California wildfires threaten SETI radio telescope array

This summer has been a terrible wildfire season around the United States. Perhaps the hardest-hit state of all has been California, where drought and extremely dry conditions along with high winds have stoked wildfires that have destroyed homes and businesses all around the state. SETI Institute is well known for using a radio telescope array to search the galaxy for extraterrestrial life.

Last week, SETI announced the Allen Telescope Array it uses to search for extraterrestrial life is again being threatened by wildfires. The array consists of 42 radio antennas and is being threatened by the Dixie Fire. As of September 10, the fire was approximately 12 miles south of the array and had burned almost a million acres of land.

Currently, the Dixie Fire is the second-largest wildfire in California history. As of September 10, the fire was 59 percent contained. SETI confirmed in its press release that scientists and engineers who normally worked on the site had been evacuated as a precaution.

SETI wrote that it was unfortunate that environments suitable for radio telescopes are also typically places where wildfires are common. Very rural areas are chosen for radio telescopes because one of the most critical aspects for the functionality is an area that is radio quiet. The Allen Array is located in the Hat Creek Radio Observatory and was established in 1959.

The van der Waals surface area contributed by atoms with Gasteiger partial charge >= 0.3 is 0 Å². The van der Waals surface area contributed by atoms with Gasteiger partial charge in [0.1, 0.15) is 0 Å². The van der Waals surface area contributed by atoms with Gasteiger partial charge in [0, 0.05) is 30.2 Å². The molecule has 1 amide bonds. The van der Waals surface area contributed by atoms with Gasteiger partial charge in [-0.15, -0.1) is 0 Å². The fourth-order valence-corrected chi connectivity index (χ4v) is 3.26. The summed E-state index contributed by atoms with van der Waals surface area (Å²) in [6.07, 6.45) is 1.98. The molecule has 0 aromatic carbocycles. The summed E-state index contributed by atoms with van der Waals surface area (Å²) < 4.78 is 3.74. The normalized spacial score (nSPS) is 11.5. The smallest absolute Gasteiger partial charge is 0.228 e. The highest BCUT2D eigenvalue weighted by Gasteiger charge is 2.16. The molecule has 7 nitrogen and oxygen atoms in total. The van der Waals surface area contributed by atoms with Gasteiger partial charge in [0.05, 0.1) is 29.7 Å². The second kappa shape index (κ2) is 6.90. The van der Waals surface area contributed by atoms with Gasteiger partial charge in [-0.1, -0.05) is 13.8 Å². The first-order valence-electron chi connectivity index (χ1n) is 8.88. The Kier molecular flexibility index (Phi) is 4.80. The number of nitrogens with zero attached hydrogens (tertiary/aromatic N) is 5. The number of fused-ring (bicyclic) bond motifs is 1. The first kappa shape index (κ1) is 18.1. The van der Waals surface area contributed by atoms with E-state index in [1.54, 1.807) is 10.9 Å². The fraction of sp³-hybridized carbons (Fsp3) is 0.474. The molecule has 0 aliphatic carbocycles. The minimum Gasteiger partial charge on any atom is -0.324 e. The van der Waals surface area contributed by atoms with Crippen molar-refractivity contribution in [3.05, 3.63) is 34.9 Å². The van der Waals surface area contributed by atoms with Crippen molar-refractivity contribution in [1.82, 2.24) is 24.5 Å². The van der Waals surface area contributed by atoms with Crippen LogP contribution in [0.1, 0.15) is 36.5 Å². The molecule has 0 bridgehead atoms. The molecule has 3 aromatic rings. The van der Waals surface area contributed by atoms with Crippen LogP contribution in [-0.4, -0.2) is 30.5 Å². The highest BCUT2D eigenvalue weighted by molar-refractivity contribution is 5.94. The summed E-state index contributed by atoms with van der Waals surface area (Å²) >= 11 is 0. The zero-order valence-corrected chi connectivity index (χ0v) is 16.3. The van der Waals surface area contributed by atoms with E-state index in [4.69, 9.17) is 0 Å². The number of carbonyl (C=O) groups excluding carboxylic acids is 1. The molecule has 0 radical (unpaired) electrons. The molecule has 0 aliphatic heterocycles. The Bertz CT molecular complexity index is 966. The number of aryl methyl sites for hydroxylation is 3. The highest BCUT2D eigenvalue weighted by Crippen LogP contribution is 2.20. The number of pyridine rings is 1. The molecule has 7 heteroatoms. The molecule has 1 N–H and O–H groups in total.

It was deliberately opened in an extremely rural area with SETI saying on a typical day, there are more cattle than people. Observatory staff did contact the US Forest Service's Fire Department in an effort to prepare for the possibility of damage. The Forster service came in and tried to help mitigate the area by removing brush from near the antennas, and trees were pruned of branches hanging closer than 10 feet to the ground.